These are links from our Scoop It page between March 18th and March 31st:
This short video visually show how our future actions, including changes in diet, reductions of food waste, and optimization of food yields through research, can increase the “safe space” for food production.
Also see the accompanying report that was released this month: “Achieving Food Security in a Changing Climate” http://ccafs.cgiar.org/commission/reports/
A team of plant biologists has identified the gene responsible for the ‘double-flower’ mutation immortalized by Vincent van Gogh in his iconic Sunflowers series.
A major new European Union study is set to examine the effects of growing genetically modified, blight-resistant potato plants on biodiversity and the environment in agricultural ecosystems. It will also see the first GM crops being grown in Ireland since the late 1990s.
The important changes to the way scientists name new plants that took effect on 1 January 2012 included the fall of the so-called Latin requirement — a stipulation that descriptions or diagnoses of new species had to be in Latin. In an article in the open access journal PhytoKeys, botanists Natalia Filipowicz (Medical University of Gdańsk), Michael Nee (New York Botanical Garden), and Susanne Renner (University of Munich), now provide the first English-language diagnosis of a new species that relies exclusively on DNA data.
Description and molecular diagnosis of a new species of Brunfelsia (Solanaceae) from the Bolivian and Argentinean Andes. PhytoKeys 10: 83–94, doi: 10.3897/phytokeys.10.2558 http://www.pensoft.net/journals/phytokeys/article/2558/description-and-molecular-diagnosis-of-a-new-species-of-brunfelsia-solanaceae-from-the-bolivian-and-argentinean-andes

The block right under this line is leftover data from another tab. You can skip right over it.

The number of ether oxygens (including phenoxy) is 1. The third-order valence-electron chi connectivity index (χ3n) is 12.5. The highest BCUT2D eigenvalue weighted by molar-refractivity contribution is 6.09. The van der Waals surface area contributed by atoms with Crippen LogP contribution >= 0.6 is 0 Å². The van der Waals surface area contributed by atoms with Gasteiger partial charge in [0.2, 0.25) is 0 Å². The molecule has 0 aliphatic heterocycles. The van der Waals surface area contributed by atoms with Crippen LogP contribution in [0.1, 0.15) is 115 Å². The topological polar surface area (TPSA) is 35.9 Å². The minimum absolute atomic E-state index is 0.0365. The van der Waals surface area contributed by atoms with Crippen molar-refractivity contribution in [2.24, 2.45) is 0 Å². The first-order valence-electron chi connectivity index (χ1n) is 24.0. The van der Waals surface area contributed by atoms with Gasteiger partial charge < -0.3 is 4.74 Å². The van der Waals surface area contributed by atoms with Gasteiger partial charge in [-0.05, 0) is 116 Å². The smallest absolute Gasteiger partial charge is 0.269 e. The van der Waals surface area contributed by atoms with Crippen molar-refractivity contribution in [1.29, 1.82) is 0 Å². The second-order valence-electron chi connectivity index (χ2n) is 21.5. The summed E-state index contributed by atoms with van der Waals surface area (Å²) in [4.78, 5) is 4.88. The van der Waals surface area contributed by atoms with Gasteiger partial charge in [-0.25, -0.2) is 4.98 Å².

Biologists have found a genetically regulated chemical pathway that influences plants response to temperature.
On Sunday, Cornell University’s corpse flower (Amorphophallus titanum), a gigantic Sumatran plant that reeks of death, bloomed. It was one of only 140 such plants to bloom in cultivation in recorded history.
Researchers have found that industrial noise disrupted the behaviour of animals that pollinate plants and disperse seeds. Noise could be slowly transforming our landscape, especially by changing the dispersal of slow-growing trees.
The study is published in the Royal Society Proceedings B: http://rspb.royalsocietypublishing.org/content/early/2012/03/15/rspb.2012.0230
The New Phytologist Tansley Medal is awarded annually in recognition of an outstanding contribution to research in plant science by an individual in the early stages of their career. The winner will receive a prize of £2000 (GBP) and will author a Minireview that will be published in New Phytologist, accompanied by a comment from the Editor-in-Chief and Tansley reviews Editor.
Applications for 2012 should be received by 15 April.
Traditionally, Sicilian blood oranges (Citrus sinensis) have been associated with cardiovascular health, and consumption has been shown to prevent obesity in mice fed a high-fat diet. Despite increasing consumer interest in these health-promoting attributes, production of blood oranges remains unreliable due largely to a dependency on cold for full color formation. We show that Sicilian blood orange arose by insertion of a Copia-like retrotransposon adjacent to a gene encoding Ruby, a MYB transcriptional activator of anthocyanin production.
Very thorough summary of best practices for growing Arabidopsis. What size pots? What temperature? How much light? With photos and references. Good resource for student researchers!
Don’t forget to share this one with them too:
The top 10 ways to kill Arabidopsis, by Sean May at NASC.